The choice of wind instruments—oboe, clarinet, bassoon and horn—probably has its origin in the Harmonie, the wind octets (all the instruments doubled) traditionally hired as entertainment at aristocratic al fresco parties and dinners. The only precedent for the addition of the piano to the four winds is Mozart’s Quintet K. 452 in the same key, which probably served as a model. Beethoven, realizing that the market for such a combination was limited, immediately arranged a version for piano, violin, viola and cello; the two versions were published together in 1801.

It is useful to remember that Beethoven was just beginning his composing career with only a handful of works under his belt: mostly chamber works with piano, a few piano sonatas and two piano concerti. He was more in demand as a piano virtuoso than as a composer. Commissions such as the one for the Quintet represented serious money and prestige; it is therefore no surprise that this is a major work on which the composer obviously spent considerable time and energy. 

The first movement begins with a long, slow introduction—a tip-off that he had used the Mozart Quintet as a source. The Allegro offers an extended exposition and development, including a false recapitulation and a long coda, the whole movement weighing in at nearly 15 minutes.

Despite its heft and the skill with which Beethoven worked with musical structure, the Quintet reveals a certain imbalance of forces, coming off more as a piano work with accompanying winds. Although Beethoven allows the latter to have a turn at the themes, he gives all the bells and whistles to the piano. As for the wind writing, Beethoven generally features solos for each instrument, rather than for the ensemble as a whole. 

Beethoven is most generous with the winds in the Andante cantabile, where the middle section of the movement offers extensive solos. In the Rondo, the piano again dominates—although, for the first time, one of the winds gets to introduce the material for the intervening episodes.

*Quoted in Alexander Thayer’s The Life of Ludwig van Beethoven 

—Program Note by Joseph & Elizabeth Kahn

Born 1970, Louisville

Umoja: Anthem of Unity for Woodwind Quintet

In its original form, Umoja―the Swahili word for unity and the first principle of the African Diaspora holiday Kwanzaa―was composed as a simple song for women’s choir. It embodied a sense of tribal unity through the feel of a drum circle, the sharing of history through traditional “call and response” form and the repetition of a memorable sing-song melody. It was rearranged into woodwind quintet form during the genesis of Coleman’s chamber music ensemble, Imani Winds, with the intent of providing an anthem that celebrated the diverse heritages of the ensemble itself. The Philadelphia Orchestra premiered the orchestral version in 2019―the first classical work by a living African-American woman that the orchestra has performed.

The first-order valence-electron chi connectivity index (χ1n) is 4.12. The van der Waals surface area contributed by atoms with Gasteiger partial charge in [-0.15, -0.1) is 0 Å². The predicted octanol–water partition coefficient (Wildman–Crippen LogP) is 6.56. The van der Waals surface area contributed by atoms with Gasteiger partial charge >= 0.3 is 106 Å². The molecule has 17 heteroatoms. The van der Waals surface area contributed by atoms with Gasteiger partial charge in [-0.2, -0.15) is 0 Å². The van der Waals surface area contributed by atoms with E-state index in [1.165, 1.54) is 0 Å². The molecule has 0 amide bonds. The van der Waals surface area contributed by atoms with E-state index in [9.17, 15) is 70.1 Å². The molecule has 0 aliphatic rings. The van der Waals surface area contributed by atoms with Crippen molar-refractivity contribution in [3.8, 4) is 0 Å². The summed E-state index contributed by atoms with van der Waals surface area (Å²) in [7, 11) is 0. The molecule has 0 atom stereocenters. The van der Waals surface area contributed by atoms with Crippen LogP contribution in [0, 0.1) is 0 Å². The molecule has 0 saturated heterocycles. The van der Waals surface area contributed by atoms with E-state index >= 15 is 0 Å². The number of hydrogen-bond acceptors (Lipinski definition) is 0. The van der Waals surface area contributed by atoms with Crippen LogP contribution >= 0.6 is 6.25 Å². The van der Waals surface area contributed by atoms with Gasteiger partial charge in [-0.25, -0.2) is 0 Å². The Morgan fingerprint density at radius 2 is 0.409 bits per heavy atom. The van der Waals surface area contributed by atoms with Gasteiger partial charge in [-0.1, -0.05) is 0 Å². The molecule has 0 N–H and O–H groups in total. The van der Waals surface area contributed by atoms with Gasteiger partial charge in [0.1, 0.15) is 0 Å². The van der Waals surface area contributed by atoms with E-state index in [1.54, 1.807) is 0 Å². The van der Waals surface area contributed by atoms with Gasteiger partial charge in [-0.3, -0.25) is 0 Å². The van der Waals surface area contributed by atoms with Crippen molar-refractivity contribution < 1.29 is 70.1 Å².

Umoja has seen the seen the creation of many versions that are like siblings to one another―similar in many ways, but each with a unique voice that is informed by Coleman’s ever-evolving creativity and perspective. Now more than ever, Umoja has to ring as a strong and beautiful anthem for the world we live in today.

Program Note by Valerie Coleman

Suite for Woodwind Quintet

Amanda Harberg’s Suite for Wind Quintet was commissioned by the Dorian Wind Quintet in 2017. The piece was the result of a conversation in a bar among Harberg, Dorian’s flutist Gretchen Pusch and Pusch’s husband Richard Bayles, on the occasion of Dorian’s clarinetist Ben Fingland’s 40th birthday party. A year and a half later, the Dorian Wind Quintet gave the world premiere of Harberg’s quintet at Bargemusic, and has incorporated it into their repertoire ever since. 

Suite for Wind Quintet is in four movements: 1. Cantus, 2. Furlana, 3. Fantasia and 4. Cabaletta. The melodic material heard in the very opening of the piece can be heard recurring and transforming throughout the four movements, until it unites triumphantly in the final coda with the theme of the concluding movement. The piece was inspired by the concept of placing Renaissance and Baroque-inspired dance suites into Harberg’s idiom as a 21st-century composer.

Program Note by Amanda Harberg